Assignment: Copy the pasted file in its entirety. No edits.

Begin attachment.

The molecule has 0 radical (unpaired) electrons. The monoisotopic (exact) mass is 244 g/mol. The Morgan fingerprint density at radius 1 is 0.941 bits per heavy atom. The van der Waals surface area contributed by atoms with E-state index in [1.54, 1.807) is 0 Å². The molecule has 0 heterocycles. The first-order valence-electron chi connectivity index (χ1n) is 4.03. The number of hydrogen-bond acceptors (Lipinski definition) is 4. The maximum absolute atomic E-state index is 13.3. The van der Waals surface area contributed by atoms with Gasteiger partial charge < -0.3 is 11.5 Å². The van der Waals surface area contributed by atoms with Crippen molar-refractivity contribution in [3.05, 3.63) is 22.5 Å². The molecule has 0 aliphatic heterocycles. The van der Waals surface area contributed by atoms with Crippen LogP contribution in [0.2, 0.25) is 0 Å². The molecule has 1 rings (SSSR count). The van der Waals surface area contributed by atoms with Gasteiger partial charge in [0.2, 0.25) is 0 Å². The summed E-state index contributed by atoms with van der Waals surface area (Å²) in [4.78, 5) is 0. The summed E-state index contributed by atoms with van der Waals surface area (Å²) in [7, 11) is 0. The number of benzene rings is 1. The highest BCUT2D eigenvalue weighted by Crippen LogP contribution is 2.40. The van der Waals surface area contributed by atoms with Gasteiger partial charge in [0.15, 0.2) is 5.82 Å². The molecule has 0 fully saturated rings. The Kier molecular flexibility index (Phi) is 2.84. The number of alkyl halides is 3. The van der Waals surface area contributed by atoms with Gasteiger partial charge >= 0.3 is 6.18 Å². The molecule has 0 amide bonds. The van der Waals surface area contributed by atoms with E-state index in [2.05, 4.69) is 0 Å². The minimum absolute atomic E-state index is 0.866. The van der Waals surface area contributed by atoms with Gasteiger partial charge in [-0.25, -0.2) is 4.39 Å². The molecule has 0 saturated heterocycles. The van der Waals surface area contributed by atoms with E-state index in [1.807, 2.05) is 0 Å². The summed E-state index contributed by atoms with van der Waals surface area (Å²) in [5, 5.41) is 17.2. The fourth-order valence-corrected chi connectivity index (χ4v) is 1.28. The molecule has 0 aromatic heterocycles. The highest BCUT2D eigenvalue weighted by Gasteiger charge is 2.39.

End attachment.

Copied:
The molecule has 0 radical (unpaired) electrons. The monoisotopic (exact) mass is 244 g/mol. The Morgan fingerprint density at radius 1 is 0.941 bits per heavy atom. The van der Waals surface area contributed by atoms with E-state index in [1.54, 1.807) is 0 Å². The molecule has 0 heterocycles. The first-order valence-electron chi connectivity index (χ1n) is 4.03. The number of hydrogen-bond acceptors (Lipinski definition) is 4. The maximum absolute atomic E-state index is 13.3. The van der Waals surface area contributed by atoms with Gasteiger partial charge < -0.3 is 11.5 Å². The van der Waals surface area contributed by atoms with Crippen molar-refractivity contribution in [3.05, 3.63) is 22.5 Å². The molecule has 0 aliphatic heterocycles. The van der Waals surface area contributed by atoms with Crippen LogP contribution in [0.2, 0.25) is 0 Å². The molecule has 1 rings (SSSR count). The van der Waals surface area contributed by atoms with Gasteiger partial charge in [0.2, 0.25) is 0 Å². The summed E-state index contributed by atoms with van der Waals surface area (Å²) in [4.78, 5) is 0. The summed E-state index contributed by atoms with van der Waals surface area (Å²) in [7, 11) is 0. The number of benzene rings is 1. The highest BCUT2D eigenvalue weighted by Crippen LogP contribution is 2.40. The van der Waals surface area contributed by atoms with Gasteiger partial charge in [0.15, 0.2) is 5.82 Å². The molecule has 0 fully saturated rings. The Kier molecular flexibility index (Phi) is 2.84. The number of alkyl halides is 3. The van der Waals surface area contributed by atoms with Gasteiger partial charge >= 0.3 is 6.18 Å². The molecule has 0 amide bonds. The van der Waals surface area contributed by atoms with E-state index in [2.05, 4.69) is 0 Å². The minimum absolute atomic E-state index is 0.866. The van der Waals surface area contributed by atoms with Gasteiger partial charge in [-0.25, -0.2) is 4.39 Å². The molecule has 0 saturated heterocycles. The van der Waals surface area contributed by atoms with E-state index in [1.807, 2.05) is 0 Å². The summed E-state index contributed by atoms with van der Waals surface area (Å²) in [5, 5.41) is 17.2. The fourth-order valence-corrected chi connectivity index (χ4v) is 1.28. The molecule has 0 aromatic heterocycles. The highest BCUT2D eigenvalue weighted by Gasteiger charge is 2.39.